Immediate Inlet Dredging Planned As Long-Term Fix Evaluated

Immediate Inlet Dredging Planned As Long-Term Fix Evaluated
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OCEAN CITY — About one month after state and local officials sent a letter to the federal Army Corps of Engineers requesting immediate assistance with the dredging and deepening of the Ocean City Inlet, it appears short-term relief is on its way while a longer-term remedy is considered.

The continued shoaling of the Inlet has negatively affected commercial and recreational fishing and boating activities out of Maryland’s only Atlantic port for many years. The Inlet continually fills in through natural and man-made processes and is often unpassable, particularly during low tide.

While the Inlet and other channels in and around the mouth of the commercial harbor in West Ocean City naturally fill in and are in need of continual maintenance dredging, the problem has become more acute in recent years to the point it is now curtailing commercial and recreational activity out of Ocean City. In April, over 40 representatives from the federal, state and local governments along with commercial and recreational fisherman and members of the business and environmental community met to discuss the problem of the Inlet depth, which is often as low as 10 feet.

Based on that discussion, the town of Ocean City, Worcester County and the state’s Department of Natural Resources agreed to send a Letter of Intent to the Army Corps of Engineers requesting assistance with the dredging of the Inlet and harbor to a deeper standard of 14-16 feet.

“We respectfully request that you review and confirm the dramatic increase in shoaling in the Ocean City harbor and Inlet area as soon as possible in order that immediate dredging relief can be provided to keep these commercial waterways open and safe, and to prevent the further loss to the local commercial and recreational boating industry,” the letter read.

The letter was sent in late May and already there appears to be a measured response from the Army Corps of Engineers. Delegate Mary Beth Carozza (R-38C) said this week she has had some assurances from the Corps that some immediate dredging would occur.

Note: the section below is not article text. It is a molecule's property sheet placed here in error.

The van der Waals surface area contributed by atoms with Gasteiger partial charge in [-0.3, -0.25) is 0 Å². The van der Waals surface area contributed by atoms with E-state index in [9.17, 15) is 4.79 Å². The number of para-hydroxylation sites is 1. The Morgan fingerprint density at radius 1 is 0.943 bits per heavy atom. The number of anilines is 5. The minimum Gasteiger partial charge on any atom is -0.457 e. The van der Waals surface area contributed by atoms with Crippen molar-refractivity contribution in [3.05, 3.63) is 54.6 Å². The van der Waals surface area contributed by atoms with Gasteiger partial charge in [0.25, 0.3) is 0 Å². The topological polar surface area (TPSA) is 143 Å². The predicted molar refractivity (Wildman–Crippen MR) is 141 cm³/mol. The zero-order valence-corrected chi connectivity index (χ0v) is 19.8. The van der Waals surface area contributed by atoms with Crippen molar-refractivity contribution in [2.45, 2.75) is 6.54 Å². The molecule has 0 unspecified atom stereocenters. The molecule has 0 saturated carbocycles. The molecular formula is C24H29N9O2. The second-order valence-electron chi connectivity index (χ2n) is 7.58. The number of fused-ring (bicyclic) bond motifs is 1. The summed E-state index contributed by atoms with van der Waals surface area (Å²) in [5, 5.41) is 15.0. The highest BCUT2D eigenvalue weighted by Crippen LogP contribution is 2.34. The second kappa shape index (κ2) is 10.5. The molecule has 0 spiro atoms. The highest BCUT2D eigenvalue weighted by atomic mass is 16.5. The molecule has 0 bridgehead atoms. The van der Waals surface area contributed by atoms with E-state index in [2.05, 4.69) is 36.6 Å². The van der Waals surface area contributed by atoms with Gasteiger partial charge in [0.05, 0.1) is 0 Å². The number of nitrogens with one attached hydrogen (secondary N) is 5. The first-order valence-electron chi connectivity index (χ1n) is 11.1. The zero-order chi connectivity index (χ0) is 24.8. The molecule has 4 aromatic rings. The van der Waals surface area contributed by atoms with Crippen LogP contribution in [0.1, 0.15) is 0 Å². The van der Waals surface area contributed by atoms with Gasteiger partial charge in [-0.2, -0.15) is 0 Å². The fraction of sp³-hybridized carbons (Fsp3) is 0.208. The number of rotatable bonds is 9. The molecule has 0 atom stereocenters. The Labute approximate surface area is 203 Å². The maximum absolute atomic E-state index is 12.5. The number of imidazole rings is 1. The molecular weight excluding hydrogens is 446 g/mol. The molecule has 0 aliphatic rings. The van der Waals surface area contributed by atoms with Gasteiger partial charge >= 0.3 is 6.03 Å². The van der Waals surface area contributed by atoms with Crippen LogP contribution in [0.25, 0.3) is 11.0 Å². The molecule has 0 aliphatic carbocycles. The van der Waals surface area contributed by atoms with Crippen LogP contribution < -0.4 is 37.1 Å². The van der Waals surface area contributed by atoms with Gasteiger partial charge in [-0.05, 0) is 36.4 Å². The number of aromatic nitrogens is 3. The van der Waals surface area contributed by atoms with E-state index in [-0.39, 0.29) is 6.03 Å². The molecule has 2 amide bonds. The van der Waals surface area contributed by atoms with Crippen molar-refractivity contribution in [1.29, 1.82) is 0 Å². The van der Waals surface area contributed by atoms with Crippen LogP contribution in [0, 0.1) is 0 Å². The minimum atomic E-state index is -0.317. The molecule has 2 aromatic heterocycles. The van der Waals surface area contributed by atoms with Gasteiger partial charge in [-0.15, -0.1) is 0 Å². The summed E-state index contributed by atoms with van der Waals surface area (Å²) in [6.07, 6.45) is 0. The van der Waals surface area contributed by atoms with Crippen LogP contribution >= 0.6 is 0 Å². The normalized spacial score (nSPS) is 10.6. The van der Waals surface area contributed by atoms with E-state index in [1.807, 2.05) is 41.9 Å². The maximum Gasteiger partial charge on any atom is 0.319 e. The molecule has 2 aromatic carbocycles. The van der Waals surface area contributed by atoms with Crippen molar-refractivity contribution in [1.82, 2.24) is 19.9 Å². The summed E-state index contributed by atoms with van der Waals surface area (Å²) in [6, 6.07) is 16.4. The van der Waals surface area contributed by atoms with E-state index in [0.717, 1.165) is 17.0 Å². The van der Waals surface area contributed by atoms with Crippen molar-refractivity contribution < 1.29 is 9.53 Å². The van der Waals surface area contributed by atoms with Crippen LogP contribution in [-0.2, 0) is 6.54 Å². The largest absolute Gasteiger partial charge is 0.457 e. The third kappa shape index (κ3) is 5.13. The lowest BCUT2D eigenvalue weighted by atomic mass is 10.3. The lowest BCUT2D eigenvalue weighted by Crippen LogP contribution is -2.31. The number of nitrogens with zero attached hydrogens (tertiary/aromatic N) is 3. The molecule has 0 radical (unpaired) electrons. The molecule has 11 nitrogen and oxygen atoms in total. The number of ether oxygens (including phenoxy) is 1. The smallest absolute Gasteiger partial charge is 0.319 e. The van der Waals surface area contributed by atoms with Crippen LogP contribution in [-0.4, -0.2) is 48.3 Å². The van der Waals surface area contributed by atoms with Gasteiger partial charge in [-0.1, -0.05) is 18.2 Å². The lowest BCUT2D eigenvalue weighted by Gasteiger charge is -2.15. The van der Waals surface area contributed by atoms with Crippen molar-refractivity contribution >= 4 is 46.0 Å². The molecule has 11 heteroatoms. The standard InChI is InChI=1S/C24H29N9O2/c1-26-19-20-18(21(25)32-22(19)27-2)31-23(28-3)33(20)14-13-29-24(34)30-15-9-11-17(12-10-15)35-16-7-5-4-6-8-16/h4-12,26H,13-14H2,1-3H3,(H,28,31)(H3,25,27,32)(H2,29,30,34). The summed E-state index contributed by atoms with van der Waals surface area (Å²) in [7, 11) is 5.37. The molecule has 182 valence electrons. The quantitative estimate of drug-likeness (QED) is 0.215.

“Since we’ve sent the letter, I have been in contact with the Army Corps of Engineers regarding the next steps,” she said. “It is my understanding from talking with officials from the Army Corps of Engineers that immediate dredging relief will start soon in the Inlet, and we’re waiting to hear on the exact timing.”

Carozza said the dredging aimed at providing immediate relief while a long-term solution is considered.

“This is the first step that we discussed in our earlier meeting and the Army Corps of Engineers will use operations and maintenance funding for immediate dredging,” she said. “At the same time, we as the non-federal partners will continue to work with the Army Corps on the long-term plan, which include the broader bay areas.”

Back in 1998, the Army Corps of Engineers completed its Ocean City, Maryland and Vicinity Water Resources Study, which correctly predicted many of the shoaling problems taking place now, but apparently the problems have developed more rapidly than predicted. At that time, the study recommended the Inlet and harbor depth be increased to 14 feet and 16 feet, respectively. However, those plans were scrapped due to funding issues.

The resulting negative economic impact to the city, county and state is millions of dollars in lost revenue, according to local officials. Some of the commercial vessels working out of the West Ocean City harbor have left the area and others are threatening to do so because of constant problems upon returning to the dock to unload their catches and damages to their fleets from bottoming out.